More recently within Greater Manchester Council , a highly experience foreman who had been involved with the construction of motorways , including Thelwell Viaduct ( M63 over the Manchester Ship Canal ) gave up being a councillor because of the waffle” They spend 2 hours deciding on an issue when I could make a decision in 2 minutes”. The Chairman of the Highways Traffic Committee thought he understood transport because he worked in it – he was a car park attendant! The incorporation of town boroughs into metropolitan counties resulted in many professionals no longer having the time to become involved in local politics , an uncle who ran his own architectural practice gave up for this reason.

    When we have a political system where waffle persuades highly experience and competent people to leave but encourages the unskilled and uneducated to become involved, partly in order to claim expenses, then mistakes will be made. If some one owns a factory operating at the fore front of trade and technology; the money is coming from rates paid by themselves , then probably that person will make sure the technical specification is suitable and the the structure is completed on time and to budget, be it a school, university, hospital, library or public baths.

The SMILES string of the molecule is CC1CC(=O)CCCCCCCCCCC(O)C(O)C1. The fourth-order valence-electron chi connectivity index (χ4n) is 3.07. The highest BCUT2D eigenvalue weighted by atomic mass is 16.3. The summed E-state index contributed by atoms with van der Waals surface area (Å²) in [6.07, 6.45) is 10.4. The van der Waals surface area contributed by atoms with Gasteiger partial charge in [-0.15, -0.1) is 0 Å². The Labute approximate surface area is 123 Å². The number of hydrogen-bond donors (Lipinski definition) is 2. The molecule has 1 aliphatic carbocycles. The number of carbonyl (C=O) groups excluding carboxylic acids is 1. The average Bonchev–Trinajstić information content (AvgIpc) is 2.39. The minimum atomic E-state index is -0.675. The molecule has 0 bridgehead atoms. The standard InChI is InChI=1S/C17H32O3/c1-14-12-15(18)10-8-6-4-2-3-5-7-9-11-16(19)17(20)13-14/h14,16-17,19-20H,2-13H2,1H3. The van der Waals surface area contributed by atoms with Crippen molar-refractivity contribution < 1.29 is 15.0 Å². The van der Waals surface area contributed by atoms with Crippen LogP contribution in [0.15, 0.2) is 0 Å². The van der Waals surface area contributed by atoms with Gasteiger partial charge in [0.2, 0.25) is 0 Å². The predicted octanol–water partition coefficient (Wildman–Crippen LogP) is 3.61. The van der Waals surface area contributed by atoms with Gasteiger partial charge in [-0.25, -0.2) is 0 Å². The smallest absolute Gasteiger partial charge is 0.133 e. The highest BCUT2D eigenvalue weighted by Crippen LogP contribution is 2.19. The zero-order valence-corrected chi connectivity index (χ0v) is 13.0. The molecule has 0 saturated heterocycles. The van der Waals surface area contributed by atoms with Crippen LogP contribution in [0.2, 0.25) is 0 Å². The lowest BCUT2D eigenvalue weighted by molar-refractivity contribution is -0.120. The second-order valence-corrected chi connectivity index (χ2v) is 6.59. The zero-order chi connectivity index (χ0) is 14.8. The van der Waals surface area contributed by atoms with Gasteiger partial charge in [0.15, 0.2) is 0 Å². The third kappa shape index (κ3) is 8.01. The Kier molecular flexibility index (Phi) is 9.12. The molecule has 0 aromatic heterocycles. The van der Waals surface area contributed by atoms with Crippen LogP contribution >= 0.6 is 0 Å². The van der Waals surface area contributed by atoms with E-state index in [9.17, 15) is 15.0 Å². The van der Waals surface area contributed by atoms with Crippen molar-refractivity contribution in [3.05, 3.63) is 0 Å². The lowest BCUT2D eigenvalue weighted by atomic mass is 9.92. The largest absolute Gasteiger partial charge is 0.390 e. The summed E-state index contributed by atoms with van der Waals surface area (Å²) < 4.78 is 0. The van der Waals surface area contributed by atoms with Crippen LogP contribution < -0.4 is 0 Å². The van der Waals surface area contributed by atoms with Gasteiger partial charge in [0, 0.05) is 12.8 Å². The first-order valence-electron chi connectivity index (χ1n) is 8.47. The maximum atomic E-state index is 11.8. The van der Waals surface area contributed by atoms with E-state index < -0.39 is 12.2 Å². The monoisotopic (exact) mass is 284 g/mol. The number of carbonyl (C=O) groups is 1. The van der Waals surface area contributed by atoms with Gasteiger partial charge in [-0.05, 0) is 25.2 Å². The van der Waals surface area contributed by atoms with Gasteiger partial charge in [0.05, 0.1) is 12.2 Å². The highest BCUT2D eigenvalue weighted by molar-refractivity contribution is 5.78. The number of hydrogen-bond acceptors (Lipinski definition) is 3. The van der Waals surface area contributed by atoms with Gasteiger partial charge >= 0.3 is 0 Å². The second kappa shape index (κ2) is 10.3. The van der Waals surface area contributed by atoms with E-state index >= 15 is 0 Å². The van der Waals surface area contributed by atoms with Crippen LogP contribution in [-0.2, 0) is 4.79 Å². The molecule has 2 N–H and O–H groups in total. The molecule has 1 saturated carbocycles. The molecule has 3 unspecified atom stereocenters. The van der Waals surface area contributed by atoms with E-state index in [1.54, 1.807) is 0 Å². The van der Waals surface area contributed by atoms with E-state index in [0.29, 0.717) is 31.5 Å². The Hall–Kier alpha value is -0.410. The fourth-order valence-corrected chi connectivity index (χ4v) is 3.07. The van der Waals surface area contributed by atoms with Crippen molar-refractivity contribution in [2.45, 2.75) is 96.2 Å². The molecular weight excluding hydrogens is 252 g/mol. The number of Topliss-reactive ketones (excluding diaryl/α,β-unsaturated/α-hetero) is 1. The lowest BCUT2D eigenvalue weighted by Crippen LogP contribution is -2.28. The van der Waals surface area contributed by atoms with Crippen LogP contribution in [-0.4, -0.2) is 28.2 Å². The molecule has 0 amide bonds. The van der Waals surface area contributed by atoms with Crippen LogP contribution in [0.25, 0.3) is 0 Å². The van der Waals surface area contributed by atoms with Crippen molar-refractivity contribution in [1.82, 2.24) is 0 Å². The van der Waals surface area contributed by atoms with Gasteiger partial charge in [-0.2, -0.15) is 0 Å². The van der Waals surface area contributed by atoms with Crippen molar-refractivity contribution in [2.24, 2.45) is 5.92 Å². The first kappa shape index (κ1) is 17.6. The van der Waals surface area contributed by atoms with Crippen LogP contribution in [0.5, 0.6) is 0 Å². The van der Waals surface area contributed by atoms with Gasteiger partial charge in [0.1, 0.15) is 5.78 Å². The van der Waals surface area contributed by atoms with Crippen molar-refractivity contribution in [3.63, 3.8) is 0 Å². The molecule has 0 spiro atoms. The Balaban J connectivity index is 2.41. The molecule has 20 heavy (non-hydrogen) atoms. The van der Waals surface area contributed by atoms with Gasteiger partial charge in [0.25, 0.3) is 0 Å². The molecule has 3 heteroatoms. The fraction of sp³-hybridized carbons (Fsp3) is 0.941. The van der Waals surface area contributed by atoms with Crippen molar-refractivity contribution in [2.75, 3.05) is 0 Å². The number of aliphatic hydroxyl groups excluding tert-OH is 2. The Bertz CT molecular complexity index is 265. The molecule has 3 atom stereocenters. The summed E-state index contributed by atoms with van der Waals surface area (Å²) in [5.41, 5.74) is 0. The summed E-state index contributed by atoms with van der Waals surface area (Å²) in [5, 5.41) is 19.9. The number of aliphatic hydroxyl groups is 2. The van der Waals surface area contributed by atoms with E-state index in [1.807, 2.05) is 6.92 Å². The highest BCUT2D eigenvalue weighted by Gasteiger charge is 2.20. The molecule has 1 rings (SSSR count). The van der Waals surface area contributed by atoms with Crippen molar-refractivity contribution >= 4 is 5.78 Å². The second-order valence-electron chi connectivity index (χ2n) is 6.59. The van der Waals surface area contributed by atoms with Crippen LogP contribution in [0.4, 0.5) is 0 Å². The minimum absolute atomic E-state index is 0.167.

The Liberal Party was the party of manufacture and industry and was largely responsible for creating our 19c and pre WW2 civic heritage but we have appeared to forgotten our past .

  • In terms of funding transport infrastructure, the current appraisal system used by the Department for Transport has some significant flaws. Its much harder for smaller cities to get the critical mass (population and movement) to justify expenditure on capital schemes. So any benefit cost ratios are going to show London schemes in a more favourable light. In addition, London (like Northern Ireland) benefits from a regulated integrated transport system that encourages greater demand. I have come to the conclusion that the Department for Transport probably needs to have a separate appraisal system for London and one for everyone else.